How a life in foster care helped Jack achieve his dream

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Kelly Corcoran - Digital Communications Officer
Tuesday 11 June 2024
Jack McCann

From a young age, both Jack’s parents struggled with addiction. But after his mum passed away when he was 14 years old, he decided to move into foster care. By doing so, he ensured he got the life he wanted.

At a young age, Jack realised his homelife was different from his peers’. Both his Mum and Dad struggled with alcohol and drug addictions. This took a toll on Jack.

Jack became the main caregiver at home. He would look after his mum and ensure she was okay before he thought of himself.

I always made my mum my priority. It was my job to look out for her.

This responsibility started to affect Jack’s schoolwork and social life. He couldn’t concentrate or put his mind to anything. He was always worrying “is my mum okay? Is my dad looking after her? Is my dad okay?”

Jack also knew he couldn’t afford to fall behind at school. He said: “I couldn’t be bad at school because if I got a detention I couldn’t go home. […] I needed to be home to look after my mum. I had to make sure she was alright”.

This also meant Jack missed out on social plans and after school activities – when his friends would go out, he rushed home.

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In 2014, Jack’s mum sadly suffered a stroke and passed away. He initially moved in with his uncle, but whilst trying to cope with the loss of his mum, Jack started caring for his younger cousins. Soon his behaviour started to deteriorate, and he was getting in trouble at school.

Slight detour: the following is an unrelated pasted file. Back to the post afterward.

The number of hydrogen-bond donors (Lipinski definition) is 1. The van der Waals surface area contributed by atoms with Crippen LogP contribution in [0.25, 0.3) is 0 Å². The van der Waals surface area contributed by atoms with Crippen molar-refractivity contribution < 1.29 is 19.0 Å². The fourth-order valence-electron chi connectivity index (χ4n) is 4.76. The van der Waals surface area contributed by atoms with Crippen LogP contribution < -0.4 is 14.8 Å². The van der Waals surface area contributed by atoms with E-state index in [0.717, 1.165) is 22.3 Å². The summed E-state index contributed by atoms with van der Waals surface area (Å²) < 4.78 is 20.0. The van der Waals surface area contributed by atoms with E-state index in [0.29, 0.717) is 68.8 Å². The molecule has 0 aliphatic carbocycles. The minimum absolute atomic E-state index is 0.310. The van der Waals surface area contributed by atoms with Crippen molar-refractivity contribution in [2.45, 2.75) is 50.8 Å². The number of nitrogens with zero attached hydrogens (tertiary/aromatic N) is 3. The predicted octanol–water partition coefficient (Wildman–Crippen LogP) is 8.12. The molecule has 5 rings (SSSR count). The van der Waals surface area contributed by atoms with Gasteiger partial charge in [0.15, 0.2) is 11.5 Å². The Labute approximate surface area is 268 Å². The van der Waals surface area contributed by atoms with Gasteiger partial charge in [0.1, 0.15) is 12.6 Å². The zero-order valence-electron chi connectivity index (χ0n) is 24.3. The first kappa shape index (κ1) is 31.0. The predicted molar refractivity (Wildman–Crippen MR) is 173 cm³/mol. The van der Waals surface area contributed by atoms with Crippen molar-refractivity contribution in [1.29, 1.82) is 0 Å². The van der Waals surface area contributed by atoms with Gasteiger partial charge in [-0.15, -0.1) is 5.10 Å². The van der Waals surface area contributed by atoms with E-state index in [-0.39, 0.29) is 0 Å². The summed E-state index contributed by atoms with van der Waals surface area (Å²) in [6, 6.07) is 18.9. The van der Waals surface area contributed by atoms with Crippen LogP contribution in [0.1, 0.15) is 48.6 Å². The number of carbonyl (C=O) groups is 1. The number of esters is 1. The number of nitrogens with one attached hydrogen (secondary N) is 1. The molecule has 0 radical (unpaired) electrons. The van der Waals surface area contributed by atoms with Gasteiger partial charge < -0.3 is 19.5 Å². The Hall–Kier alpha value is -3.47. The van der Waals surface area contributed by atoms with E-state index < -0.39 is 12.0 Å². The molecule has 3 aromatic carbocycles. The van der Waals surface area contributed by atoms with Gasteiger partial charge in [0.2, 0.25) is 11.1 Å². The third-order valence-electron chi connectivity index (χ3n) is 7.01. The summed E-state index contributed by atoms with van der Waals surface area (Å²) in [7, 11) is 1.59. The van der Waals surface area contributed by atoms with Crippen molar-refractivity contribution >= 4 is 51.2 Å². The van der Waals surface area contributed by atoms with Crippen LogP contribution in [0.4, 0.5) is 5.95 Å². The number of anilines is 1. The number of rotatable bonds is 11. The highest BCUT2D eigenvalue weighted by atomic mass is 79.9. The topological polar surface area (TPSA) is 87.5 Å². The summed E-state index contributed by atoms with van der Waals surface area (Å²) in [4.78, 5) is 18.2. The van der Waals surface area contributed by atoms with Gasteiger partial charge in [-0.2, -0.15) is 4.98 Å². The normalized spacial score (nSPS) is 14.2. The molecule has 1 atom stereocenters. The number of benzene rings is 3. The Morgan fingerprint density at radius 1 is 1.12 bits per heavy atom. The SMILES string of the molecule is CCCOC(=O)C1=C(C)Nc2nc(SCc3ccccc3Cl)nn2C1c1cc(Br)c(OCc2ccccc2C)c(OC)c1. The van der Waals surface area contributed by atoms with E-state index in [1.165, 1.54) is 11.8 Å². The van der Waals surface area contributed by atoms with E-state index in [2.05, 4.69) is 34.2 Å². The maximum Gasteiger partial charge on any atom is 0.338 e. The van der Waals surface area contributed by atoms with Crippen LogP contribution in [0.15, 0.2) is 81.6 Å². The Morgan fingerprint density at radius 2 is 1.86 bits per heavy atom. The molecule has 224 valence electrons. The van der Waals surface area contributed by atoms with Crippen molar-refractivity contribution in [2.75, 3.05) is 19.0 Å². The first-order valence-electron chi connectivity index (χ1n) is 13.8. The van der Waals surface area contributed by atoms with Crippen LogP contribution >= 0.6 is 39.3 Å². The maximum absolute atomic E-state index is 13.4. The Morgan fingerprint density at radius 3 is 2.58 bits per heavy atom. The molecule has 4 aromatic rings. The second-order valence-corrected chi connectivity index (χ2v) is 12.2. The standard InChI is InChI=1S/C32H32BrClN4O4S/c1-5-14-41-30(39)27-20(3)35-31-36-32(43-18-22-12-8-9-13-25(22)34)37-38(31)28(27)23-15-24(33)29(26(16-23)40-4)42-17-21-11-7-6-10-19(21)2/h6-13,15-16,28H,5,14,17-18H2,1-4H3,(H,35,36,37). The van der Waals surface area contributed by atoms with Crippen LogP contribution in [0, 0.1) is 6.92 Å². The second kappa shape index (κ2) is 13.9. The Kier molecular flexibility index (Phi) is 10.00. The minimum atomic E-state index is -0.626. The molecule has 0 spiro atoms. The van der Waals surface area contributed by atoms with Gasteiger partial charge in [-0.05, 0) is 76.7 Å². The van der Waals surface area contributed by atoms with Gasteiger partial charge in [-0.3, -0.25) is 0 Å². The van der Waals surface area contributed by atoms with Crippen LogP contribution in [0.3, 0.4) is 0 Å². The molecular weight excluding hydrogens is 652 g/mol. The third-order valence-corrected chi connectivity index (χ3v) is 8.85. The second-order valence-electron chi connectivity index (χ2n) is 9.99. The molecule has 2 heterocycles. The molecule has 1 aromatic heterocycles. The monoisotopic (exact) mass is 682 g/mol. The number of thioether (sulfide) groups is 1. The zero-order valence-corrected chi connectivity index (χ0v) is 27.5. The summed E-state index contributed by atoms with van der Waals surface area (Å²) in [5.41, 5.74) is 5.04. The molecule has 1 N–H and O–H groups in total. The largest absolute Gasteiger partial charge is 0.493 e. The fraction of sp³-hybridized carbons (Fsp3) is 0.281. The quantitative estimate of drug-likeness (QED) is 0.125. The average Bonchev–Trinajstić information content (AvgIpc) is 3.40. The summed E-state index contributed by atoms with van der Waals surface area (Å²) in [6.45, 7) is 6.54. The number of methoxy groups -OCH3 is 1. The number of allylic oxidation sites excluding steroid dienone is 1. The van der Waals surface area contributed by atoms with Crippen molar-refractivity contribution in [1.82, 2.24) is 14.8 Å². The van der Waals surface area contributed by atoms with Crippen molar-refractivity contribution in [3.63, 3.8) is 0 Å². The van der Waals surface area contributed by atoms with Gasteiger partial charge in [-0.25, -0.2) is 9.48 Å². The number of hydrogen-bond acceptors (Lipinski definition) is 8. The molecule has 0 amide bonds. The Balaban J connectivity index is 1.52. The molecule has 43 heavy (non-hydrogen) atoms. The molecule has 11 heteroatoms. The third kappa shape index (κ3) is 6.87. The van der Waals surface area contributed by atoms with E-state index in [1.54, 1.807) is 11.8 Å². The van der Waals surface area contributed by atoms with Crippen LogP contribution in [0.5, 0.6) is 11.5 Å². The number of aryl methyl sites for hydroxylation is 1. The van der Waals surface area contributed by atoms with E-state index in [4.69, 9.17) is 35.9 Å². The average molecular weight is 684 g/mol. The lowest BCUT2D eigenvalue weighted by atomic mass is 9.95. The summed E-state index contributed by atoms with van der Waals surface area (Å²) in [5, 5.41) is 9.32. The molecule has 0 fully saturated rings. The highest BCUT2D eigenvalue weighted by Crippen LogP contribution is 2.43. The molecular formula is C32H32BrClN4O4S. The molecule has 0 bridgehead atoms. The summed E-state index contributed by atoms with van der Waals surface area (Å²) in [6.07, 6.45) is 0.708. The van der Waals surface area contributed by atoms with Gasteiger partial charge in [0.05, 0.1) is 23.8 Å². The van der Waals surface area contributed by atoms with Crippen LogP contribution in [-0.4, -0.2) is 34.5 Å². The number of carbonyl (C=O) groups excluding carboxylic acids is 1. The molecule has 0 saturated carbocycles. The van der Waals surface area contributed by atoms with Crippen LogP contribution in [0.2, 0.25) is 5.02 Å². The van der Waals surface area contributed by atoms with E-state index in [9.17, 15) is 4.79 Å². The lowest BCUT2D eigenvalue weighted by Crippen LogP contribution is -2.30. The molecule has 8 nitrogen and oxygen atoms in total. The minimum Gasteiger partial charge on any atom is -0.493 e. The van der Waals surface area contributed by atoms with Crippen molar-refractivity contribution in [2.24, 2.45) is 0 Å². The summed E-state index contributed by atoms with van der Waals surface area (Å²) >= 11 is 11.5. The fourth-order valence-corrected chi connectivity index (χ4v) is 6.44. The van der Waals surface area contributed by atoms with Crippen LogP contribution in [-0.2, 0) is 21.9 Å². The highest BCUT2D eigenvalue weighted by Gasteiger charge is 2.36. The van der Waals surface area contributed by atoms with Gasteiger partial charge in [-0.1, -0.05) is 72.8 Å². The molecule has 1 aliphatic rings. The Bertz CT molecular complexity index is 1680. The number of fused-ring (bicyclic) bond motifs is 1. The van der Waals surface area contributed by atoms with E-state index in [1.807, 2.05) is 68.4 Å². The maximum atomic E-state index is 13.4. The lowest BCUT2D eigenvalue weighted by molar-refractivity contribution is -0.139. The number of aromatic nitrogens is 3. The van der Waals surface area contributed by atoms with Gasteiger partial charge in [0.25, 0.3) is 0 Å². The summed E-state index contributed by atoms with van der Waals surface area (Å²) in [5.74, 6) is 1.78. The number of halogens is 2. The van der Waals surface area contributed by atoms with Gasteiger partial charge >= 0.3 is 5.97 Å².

I was babysitting for my uncle almost every night while he went out, so the pressure of looking after my mum had been replaced with another pressure.

“My behaviour at school was appalling. Eventually, I got put into a private unit at school – taken out of mainstream education to get my grades up because I was affecting other people’s learning.”

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Getting the support he deserved

It was around this time that the school reached out to Action for Children for help. Jack was matched with support worker Chris and his life began to turn around.

My support worker, Chris, was that transition for me. He became a father figure. He was someone that I looked up to, and I still do.

After Jack had been living with his uncle for six months, he was told they’d be moving away from his hometown. It was at this point Jack realised he could take control of his life again.

He said: “I was in a good school with good people around me, so I made that choice to go into care.”

He discussed his decision with Chris, who supported him every step of the way. Jack found a foster family who welcomed him with open arms.

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Jack McCann and support keyworker Chris

A brighter future growing up in care

After moving into foster care, Jack’s future was looking bright. Going into care meant he had the freedom to start playing football after school. He started playing for an amateur grassroots team when he was 14. And by 16, he was offered a placement with a semi-pro team that went alongside his education.

Jack’s dream had come true. And his support worker, Chris, remained a steadfast friend:

“The first person to come and watch me [play] was my Action for Children support worker. It was absolutely fantastic! I’ve never had anyone at the side of the pitch supporting me before. When I saw Chris at the side of the pitch, I thought “wow” someone’s actually come to support me.”

Chris means everything to me. Someone I could strive to be. If I’m 10% of Chris, then I’m 100% a man.

With the support of Action for Children, Jack is completing his coaching qualification so that he can continue a career he loves.

When reflecting on how far he’s come, Jack said: “If I look back four or five years ago, I’d have been over the moon with what I’ve done. I never thought I could. But now I know what I can achieve and I’m not stopping there.”

Through foster care, Jack found a home and the space to be himself. Somewhere he feels cared for.

How you can help a young person like Jack

Children don’t choose their childhoods, but we can choose to help. That's why we've partnered with Barnardo’s, The Children’s Society, the National Children’s Bureau, and NSPCC to create the Children at the Table campaign.

Together, we're asking the government to put babies, children, and young people at the centre of decision making. To bring children to the table.